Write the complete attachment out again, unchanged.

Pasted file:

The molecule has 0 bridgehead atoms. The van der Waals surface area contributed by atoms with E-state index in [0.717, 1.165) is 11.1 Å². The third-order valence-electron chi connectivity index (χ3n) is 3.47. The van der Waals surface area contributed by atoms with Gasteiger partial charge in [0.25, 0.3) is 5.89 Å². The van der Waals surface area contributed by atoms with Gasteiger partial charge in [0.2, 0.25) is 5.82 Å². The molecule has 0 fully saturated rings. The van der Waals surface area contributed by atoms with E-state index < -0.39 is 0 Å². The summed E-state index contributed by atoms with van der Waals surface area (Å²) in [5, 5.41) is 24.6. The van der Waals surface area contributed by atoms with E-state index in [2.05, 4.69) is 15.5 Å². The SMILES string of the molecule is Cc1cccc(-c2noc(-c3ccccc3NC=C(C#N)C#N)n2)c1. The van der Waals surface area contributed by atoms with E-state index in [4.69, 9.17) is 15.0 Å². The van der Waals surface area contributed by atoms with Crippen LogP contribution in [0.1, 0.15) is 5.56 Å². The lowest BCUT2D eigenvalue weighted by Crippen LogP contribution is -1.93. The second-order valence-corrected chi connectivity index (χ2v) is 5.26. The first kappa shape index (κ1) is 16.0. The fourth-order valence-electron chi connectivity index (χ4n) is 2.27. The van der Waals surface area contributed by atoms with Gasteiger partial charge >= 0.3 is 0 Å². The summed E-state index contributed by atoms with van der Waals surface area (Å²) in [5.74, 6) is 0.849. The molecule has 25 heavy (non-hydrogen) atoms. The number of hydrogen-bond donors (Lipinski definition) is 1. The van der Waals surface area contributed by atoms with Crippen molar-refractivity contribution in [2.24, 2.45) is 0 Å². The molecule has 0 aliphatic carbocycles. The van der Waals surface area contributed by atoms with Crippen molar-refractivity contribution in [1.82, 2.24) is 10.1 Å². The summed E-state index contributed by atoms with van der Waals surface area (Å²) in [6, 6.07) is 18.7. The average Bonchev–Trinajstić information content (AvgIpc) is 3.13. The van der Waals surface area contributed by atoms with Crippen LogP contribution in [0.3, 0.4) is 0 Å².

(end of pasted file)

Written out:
The molecule has 0 bridgehead atoms. The van der Waals surface area contributed by atoms with E-state index in [0.717, 1.165) is 11.1 Å². The third-order valence-electron chi connectivity index (χ3n) is 3.47. The van der Waals surface area contributed by atoms with Gasteiger partial charge in [0.25, 0.3) is 5.89 Å². The van der Waals surface area contributed by atoms with Gasteiger partial charge in [0.2, 0.25) is 5.82 Å². The molecule has 0 fully saturated rings. The van der Waals surface area contributed by atoms with E-state index < -0.39 is 0 Å². The summed E-state index contributed by atoms with van der Waals surface area (Å²) in [5, 5.41) is 24.6. The van der Waals surface area contributed by atoms with E-state index in [2.05, 4.69) is 15.5 Å². The SMILES string of the molecule is Cc1cccc(-c2noc(-c3ccccc3NC=C(C#N)C#N)n2)c1. The van der Waals surface area contributed by atoms with E-state index in [4.69, 9.17) is 15.0 Å². The van der Waals surface area contributed by atoms with Crippen LogP contribution in [0.1, 0.15) is 5.56 Å². The lowest BCUT2D eigenvalue weighted by Crippen LogP contribution is -1.93. The second-order valence-corrected chi connectivity index (χ2v) is 5.26. The first kappa shape index (κ1) is 16.0. The fourth-order valence-electron chi connectivity index (χ4n) is 2.27. The van der Waals surface area contributed by atoms with Gasteiger partial charge >= 0.3 is 0 Å². The summed E-state index contributed by atoms with van der Waals surface area (Å²) in [5.74, 6) is 0.849. The molecule has 25 heavy (non-hydrogen) atoms. The number of hydrogen-bond donors (Lipinski definition) is 1. The van der Waals surface area contributed by atoms with Crippen molar-refractivity contribution in [2.24, 2.45) is 0 Å². The molecule has 0 aliphatic carbocycles. The van der Waals surface area contributed by atoms with Crippen molar-refractivity contribution in [1.82, 2.24) is 10.1 Å². The summed E-state index contributed by atoms with van der Waals surface area (Å²) in [6, 6.07) is 18.7. The average Bonchev–Trinajstić information content (AvgIpc) is 3.13. The van der Waals surface area contributed by atoms with Crippen LogP contribution in [0.3, 0.4) is 0 Å².